Philippa Markovics / Apr 16 2019

World Population Density

This notebook shows the world’s population density in 2017 as choropleth map. It is based on a data set provided (as CSV file) by the World Bank which is uploaded here:

World Population Density.csv

Cleaning the Data

In a first step, the R programming language and tidyverse library are used to prepare the CSV file provided by the World Bank for plotting.


The CSV’s first 4 lines are skipped because they contain meta information that is irrelevant to the visualization.

data <- read_csv(
World Population Density.csv
, skip=4) data
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Looking at the data reveals there are plenty of NA values that need to be removed and the data set will be reduced to include only what the plot needs:

data <- data %>%
	select(c(`Country Name`, `Country Code`, `2017`)) %>%
	rename(Density="2017") %>%
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Once the data is in a useful form, it will be saved out to a new CSV file to be used for visualization using Python and plotly later. Saving it to /results will put it into Nextjournal’s content-addressed storage and makes the file available to other programming language runtimes, like Python:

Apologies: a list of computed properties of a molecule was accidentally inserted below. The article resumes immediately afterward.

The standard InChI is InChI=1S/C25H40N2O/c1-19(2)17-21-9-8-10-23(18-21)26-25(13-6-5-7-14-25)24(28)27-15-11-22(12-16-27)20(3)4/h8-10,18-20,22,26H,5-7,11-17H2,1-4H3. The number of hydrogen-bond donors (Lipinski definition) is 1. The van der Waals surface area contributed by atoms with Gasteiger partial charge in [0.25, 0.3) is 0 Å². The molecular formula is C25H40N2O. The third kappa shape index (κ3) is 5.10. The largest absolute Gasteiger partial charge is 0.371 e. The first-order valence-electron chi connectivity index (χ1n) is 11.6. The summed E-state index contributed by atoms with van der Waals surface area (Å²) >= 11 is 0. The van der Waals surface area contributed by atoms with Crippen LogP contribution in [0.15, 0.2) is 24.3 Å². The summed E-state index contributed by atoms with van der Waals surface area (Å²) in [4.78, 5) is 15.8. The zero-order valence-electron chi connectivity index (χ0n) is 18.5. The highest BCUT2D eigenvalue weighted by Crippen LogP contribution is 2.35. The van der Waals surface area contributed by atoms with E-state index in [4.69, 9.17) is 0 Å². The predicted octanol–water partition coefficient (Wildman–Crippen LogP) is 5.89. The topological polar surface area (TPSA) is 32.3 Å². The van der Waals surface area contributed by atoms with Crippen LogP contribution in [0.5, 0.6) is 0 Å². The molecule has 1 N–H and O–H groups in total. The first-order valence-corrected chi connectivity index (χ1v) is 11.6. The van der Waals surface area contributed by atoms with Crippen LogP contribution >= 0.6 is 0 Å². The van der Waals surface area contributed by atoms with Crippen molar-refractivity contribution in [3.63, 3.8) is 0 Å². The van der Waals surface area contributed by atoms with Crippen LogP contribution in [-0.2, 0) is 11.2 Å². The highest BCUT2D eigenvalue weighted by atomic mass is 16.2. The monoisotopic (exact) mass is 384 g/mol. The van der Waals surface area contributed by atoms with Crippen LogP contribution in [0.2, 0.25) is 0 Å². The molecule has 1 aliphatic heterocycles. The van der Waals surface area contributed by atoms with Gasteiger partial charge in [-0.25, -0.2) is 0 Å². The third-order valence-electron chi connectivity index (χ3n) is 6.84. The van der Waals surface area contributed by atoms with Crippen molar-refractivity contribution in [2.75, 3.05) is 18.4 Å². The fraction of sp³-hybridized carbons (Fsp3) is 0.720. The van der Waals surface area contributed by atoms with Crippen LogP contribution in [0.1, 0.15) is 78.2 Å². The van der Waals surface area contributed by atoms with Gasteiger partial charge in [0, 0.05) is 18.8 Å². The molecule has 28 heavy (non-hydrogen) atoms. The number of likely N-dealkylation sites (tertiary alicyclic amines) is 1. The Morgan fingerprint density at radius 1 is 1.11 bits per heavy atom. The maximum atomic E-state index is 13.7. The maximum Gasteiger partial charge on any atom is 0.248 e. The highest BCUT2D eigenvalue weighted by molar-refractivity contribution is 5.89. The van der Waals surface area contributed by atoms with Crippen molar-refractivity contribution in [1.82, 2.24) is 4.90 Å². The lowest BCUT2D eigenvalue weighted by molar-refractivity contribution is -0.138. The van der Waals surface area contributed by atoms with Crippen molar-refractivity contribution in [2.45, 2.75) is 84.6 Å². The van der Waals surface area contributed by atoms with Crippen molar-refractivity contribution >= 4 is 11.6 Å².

write.csv(data, file="/results/cleaned.csv")
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Population Density Map

Finally, Python and pandas are used to read in our cleaned CSV as dataframe. plotly takes care of rendering an interactive choropleth map:

import plotly
import plotly.plotly as py
import plotly.graph_objs as go
import pandas as pd

df = pd.read_csv(
) data = [go.Choropleth( locations = df['Country Code'], z = df['Density'], zmin = 0.0, zmax = 300.0, colorscale = 'Reds', text = df['Country Name'], marker = go.choropleth.Marker( line = go.choropleth.marker.Line(color = 'rgb(180,180,180)', width = 0.5) ), colorbar = go.choropleth.ColorBar( title = 'People per sqkm' ), )] layout = go.Layout( geo = go.layout.Geo( showframe = False, showcoastlines = False, projection = go.layout.geo.Projection(type = 'mercator') ), margin = go.layout.Margin( l = 0, r = 0, b = 0, t = 0, pad = 0 ) ) go.Figure(data = data, layout = layout)